The Pittsburgh Technology Council has released its State of the Industry Report for 2022. The annual report covers statistics for Information Technology, Life Sciences, Environmental Technology, Energy, and more. As expected coming out of COVID-19 lockdowns, the report gives us our first insight as to the shape of the tech industry in Pittsburgh and surrounding counties.

Quick highlights from the report are:

  • $128,000 was the average wage of a IT worker in Pittsburgh region
  • The technology sector accounts for 24% of the workforce and 36% of wages.
  • University research funding was 1.7B which is up 10.6% from previous three years.
  • Patents issued to local universities, including CMU, were over 200 in 2021.
Reed McManigle showing off his socks as part of the State of the Industry Report Panel. Foo Conner | Jekko.

Reed McManigle, the Senior Manager of Licensing and Business Development for Carnegie Mellon University, dominated the panel dropping facts. Most notably, that university patent applications are on the rise across the region. Barry Rabkin, of Near Earth Autonomy described the atmosphere of innovation for Appalachia. While there have been notable failures and successes, ultimately he highlighted they’re located in Pittsburgh as opposed to Silicon Valley. Lastly, not shy of taking moonshots, Astrobotic’s Alivia Chapla paints an exciting future with companies not just making profits but history.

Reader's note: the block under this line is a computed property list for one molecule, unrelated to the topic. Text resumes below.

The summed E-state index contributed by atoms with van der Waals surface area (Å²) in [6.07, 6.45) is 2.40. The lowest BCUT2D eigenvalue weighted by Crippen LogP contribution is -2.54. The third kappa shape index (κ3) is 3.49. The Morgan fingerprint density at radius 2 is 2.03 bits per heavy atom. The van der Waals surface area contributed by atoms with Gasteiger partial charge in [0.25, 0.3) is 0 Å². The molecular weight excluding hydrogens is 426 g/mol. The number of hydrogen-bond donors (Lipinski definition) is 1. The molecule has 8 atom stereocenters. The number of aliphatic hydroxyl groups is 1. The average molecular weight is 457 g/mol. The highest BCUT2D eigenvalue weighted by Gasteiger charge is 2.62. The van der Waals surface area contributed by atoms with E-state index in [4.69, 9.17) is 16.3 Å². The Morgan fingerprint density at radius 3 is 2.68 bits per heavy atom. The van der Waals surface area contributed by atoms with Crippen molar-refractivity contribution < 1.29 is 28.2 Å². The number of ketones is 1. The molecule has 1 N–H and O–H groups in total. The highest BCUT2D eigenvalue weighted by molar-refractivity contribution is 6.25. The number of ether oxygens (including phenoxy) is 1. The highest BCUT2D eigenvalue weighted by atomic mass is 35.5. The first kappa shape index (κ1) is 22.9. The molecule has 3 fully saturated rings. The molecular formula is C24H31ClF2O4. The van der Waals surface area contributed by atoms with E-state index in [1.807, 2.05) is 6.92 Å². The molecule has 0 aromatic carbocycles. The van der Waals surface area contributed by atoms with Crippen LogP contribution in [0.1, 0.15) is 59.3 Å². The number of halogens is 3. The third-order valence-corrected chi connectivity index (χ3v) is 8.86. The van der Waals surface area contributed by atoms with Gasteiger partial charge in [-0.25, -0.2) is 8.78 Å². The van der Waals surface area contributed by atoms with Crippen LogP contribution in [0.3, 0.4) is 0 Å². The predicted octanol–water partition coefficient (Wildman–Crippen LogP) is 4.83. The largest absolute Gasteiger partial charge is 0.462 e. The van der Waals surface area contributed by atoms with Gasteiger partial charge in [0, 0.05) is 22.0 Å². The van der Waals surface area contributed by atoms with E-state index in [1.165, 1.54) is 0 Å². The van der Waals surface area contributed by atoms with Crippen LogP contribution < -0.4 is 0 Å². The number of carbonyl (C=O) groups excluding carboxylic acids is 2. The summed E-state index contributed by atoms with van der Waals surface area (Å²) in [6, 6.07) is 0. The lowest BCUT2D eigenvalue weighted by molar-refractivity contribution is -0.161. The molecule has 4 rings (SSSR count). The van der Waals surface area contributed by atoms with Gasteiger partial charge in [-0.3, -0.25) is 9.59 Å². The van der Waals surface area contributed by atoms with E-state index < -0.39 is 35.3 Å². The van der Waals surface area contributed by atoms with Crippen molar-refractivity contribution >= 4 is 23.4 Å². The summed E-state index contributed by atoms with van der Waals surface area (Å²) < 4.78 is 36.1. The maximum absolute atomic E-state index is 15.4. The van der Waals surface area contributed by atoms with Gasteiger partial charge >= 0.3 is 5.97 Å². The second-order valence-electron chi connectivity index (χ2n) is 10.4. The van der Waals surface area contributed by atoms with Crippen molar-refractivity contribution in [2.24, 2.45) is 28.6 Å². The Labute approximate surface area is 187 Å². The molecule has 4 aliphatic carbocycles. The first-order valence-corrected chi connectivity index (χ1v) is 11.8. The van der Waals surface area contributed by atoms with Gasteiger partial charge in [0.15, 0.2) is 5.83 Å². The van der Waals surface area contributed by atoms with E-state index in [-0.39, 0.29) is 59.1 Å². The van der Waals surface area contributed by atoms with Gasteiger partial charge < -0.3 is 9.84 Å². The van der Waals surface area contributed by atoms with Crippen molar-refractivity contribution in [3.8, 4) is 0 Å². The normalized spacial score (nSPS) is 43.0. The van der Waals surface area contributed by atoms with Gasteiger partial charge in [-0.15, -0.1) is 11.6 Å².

The small panel with sophisticated IPA drinking audience shifted to the question at hand: What to do with the good news?

In the past, you’d expect to see organizations like the Allegheny Conference or the Rand Think Tank, designing a report like this and marketing it. But those are days are old and their power is as strong as a rusted sword. Today, after the panel, the room led by Audry Russo‘s dog, became the power players as they started to ask, “What can we do to develop the tech industry? How can we make next year better?”

Though it sounds natural, much of the technology industry in Pittsburgh is siloed. The quarantine years didn’t help. Despite large conferences dotting convention halls and hotels last month, the major steps feel like they came from this small room. The state of the industry is well, and if these technology industry rockstars, and dog, collaborate we could be seeing history being written – or at least a new line on Wikipedia.